The Groovy editor now supports templating similar to the Java editor. For example, when you invoke content assist, and the prefix matches an available template, you will see it in the content assist menu:


After applying the template, you get a chance to tab through the template variables and edit them:


The list of templates are available in Preferences -> Groovy -> Editor -> Groovy Templates:


Here you can edit existing templates or create new ones:

Surround with...

The Groovy editor now supports surround-with templates. This allows you to surround a selection of code with a template (similar functionality exists in the Java editor). To access this functionality, select some text, and press CMD/CTRL+1:


All the surround-with templates appear as quick fixes. This functionality is also available by Right-click -> Surround with. Or by typing CTRL/CMD+ALT+Z:


Selecting the last line to Configure templates... will open up the template preferences page shown above. All templates that use a ${line_selection} variable will appear in the Surround With menu.

Compiler switching

There are some significant changes in the way multiple compilers are handled in the workspace now. The back end implementation for this has been completely rewritten using different OSGi functionality. From a user's perspective, most functionality should be the same, except for the following differences:

Navigation and hovers in binary Groovy files

Navigation to definitions and JavaDoc hovers are now supported in class files compiled from Groovy, when the source is available. You can see this here, when exploring the SwingBuilder class:

@DelegatesTo support

The Groovy 2.1 @DelegatesTo annotation is now supported in Groovy-Eclipse:


In the screenshot above, you can see the Email class and that it is being used as a delegate to the email function. The implementation is snipped, but you can see that when selecting the from field reference inside the closure, its definition is highlighted in the Email class. Also, the hover properly describes where the reference comes from.

Better anonymous inner type support

There is now full editor support for anonymous inner types.

The outline view works as expected with the inner type appearing properly named and inside of the method that declares it:

Searching for references to methods declared in anonymous inner types works as expected:

And navigation works as expected. Navigating from a method reference will take you to its declaration and navigating from the super-type of the anonymous type will take you to its declaration.

More precise error locations

Error markers now more precisely cover the error that they are describing, specifically with missing type references. As you can see in Groovy-Eclipse 2.8.0, missing types are fully underlined with red squiggles:

And the same class in Groovy-Eclipse 2.7.2 shows that the red squiggles are improperly placed.:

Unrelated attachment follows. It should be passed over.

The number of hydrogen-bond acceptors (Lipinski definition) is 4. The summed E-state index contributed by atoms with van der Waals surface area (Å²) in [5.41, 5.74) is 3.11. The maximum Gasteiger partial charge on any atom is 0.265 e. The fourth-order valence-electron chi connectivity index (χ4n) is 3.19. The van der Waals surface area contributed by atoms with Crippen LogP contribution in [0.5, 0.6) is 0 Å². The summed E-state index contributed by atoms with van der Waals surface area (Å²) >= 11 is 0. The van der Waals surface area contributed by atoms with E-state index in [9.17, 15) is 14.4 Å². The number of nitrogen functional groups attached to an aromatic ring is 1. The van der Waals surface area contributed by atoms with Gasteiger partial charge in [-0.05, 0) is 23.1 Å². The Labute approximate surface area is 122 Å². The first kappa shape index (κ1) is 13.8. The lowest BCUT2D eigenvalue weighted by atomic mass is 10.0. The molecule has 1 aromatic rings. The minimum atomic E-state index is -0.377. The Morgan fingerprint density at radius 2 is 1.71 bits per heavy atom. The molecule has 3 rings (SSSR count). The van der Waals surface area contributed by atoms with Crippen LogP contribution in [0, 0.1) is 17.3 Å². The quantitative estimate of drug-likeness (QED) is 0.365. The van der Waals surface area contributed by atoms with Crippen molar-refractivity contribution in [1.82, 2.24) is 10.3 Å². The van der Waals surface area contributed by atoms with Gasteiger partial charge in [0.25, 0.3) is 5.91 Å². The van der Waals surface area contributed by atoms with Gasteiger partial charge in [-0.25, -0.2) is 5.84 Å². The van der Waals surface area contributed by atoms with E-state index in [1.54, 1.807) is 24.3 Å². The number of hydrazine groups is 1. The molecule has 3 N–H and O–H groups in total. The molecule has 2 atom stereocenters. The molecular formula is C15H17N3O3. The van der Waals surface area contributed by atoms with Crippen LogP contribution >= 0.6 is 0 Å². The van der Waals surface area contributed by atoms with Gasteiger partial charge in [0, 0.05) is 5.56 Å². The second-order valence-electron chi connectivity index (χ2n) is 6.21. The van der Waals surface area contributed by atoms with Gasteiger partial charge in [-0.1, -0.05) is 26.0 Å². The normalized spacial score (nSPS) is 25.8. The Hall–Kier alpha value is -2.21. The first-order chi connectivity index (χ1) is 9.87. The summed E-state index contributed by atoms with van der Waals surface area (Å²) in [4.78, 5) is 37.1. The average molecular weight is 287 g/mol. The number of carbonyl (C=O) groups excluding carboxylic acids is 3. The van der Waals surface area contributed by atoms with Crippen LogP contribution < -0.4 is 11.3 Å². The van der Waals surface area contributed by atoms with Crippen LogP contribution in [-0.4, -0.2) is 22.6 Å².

Smaller install size

We have repackaged the org.codehaus.groovy bundles and removed extraneous jar files. Install size of Groovy-Eclipse has been reduced by about 20 Mb.

Deprecating of Groovy 1.7 support

The Groovy 1.7 support in GGTS has been deprecated. It is still possible to install it for this release, but it will be removed in future releases. If you need to install the Groovy 1.7 compiler, then:

  1. Go to Help -> Install new software
  2. Choose the Springsource update site to work with
  3. Uncheck Group items by category, As shown in the image:
  4. You will now be able to see the Groovy 1.7 compiler in the list of installs.
  5. Select that entry and follow the instructions to install


Grails Development Tools

GGTS 3.3.0 includes the Grails 2.2.3 release.

Grails 2.3 support

Grails IDE now includes preliminary support for the yet to be released Grails 2.3. One important note is that 2.3 has currently deprecated the install plugin command, and this means the plugin manager will *not* currently work in GGTS 3.3.0. On attempting to use it you will see an error message indicating the current workaround. In subsequent milestones we will be looking to address this problem.


Issues resolved in this release

Here is a full list of resolved bugs and enhancement requests for 3.3.0:

STS/GGTS issue tracker

Spring IDE issue tracker

Groovy-Eclipse issue tracker


Known issues in this release

There is a regression for the hyperlinking feature in non-spring projects. There is an exception being thrown if you try to activate a hyperlink for an argument of a method. See: STS-3462. The workaround for this is to deactivate the autowire hyperlink detector via: Preferences -> General -> Editors -> Text Editors -> Hyperlinking -> then deactivate the "Autowire Hyperlink Detector".

If you are using old workspaces, you might come across errors in the Error Log view telling you about missing action sets. You don't need to worry about them. They indicate that the workspace still contains some references in its metadata to outdated and meanwhile removed action sets. Please ignore.

Two-keystroke shortcuts are broken in Eclipse 4.2 and still don't work in the Eclipse Kepler 4.3 release. Therefore the STS 3.3.0 distribution that comes with Eclipse Kepler 4.3 suffers from this broken two-keystroke problem as well. We hope that this will get fixed in the Eclipse platform UI soon. Unfortunately there is known workaround other than moving back to the STS/GGTS distribution that is based on Eclipse 3.8.2 - which doesn't contain the latest Eclipse Kepler fixes and improvements.


Useful Links

Download STS: http://www.springsource.org/spring-tool-suite-download

Download GGTS: http://grails.org/products/ggts

STS/GGTS forum: http://forum.springsource.org/forumdisplay.php?32-SpringSource-Tool-Suite

STS/GGTS Issue tracker: https://issuetracker.springsource.com/browse/STS


New and Noteworthy for previous releases

STS/GGTS 3.2.0

STS/GGTS 3.1.0

STS/GGTS 3.0.0

STS 2.9.2

STS 2.8.1

STS 2.7.2

STS 2.7.1.SR1

STS 2.5.2.SR1